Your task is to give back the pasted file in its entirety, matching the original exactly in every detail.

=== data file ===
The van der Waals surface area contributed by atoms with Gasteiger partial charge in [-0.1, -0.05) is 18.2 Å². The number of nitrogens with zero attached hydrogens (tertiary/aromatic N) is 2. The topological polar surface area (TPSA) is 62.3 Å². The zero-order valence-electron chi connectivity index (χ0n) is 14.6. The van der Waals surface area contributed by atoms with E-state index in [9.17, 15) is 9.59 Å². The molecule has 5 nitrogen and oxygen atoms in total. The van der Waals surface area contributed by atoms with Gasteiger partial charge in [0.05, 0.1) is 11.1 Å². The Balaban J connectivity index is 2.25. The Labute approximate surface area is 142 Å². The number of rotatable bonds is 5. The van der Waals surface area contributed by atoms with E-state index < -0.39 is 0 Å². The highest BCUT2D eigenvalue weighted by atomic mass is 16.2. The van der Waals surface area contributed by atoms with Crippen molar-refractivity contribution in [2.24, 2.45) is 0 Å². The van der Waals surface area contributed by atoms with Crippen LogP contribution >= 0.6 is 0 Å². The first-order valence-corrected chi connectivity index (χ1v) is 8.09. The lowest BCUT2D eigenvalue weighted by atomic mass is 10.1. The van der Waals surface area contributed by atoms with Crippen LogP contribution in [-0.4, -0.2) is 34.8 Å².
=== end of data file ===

The van der Waals surface area contributed by atoms with Gasteiger partial charge in [-0.1, -0.05) is 18.2 Å². The number of nitrogens with zero attached hydrogens (tertiary/aromatic N) is 2. The topological polar surface area (TPSA) is 62.3 Å². The zero-order valence-electron chi connectivity index (χ0n) is 14.6. The van der Waals surface area contributed by atoms with E-state index in [9.17, 15) is 9.59 Å². The molecule has 5 nitrogen and oxygen atoms in total. The van der Waals surface area contributed by atoms with Gasteiger partial charge in [0.05, 0.1) is 11.1 Å². The Balaban J connectivity index is 2.25. The Labute approximate surface area is 142 Å². The number of rotatable bonds is 5. The van der Waals surface area contributed by atoms with E-state index < -0.39 is 0 Å². The highest BCUT2D eigenvalue weighted by atomic mass is 16.2. The van der Waals surface area contributed by atoms with Crippen molar-refractivity contribution in [2.24, 2.45) is 0 Å². The van der Waals surface area contributed by atoms with Crippen LogP contribution >= 0.6 is 0 Å². The first-order valence-corrected chi connectivity index (χ1v) is 8.09. The lowest BCUT2D eigenvalue weighted by atomic mass is 10.1. The van der Waals surface area contributed by atoms with Crippen LogP contribution in [-0.4, -0.2) is 34.8 Å².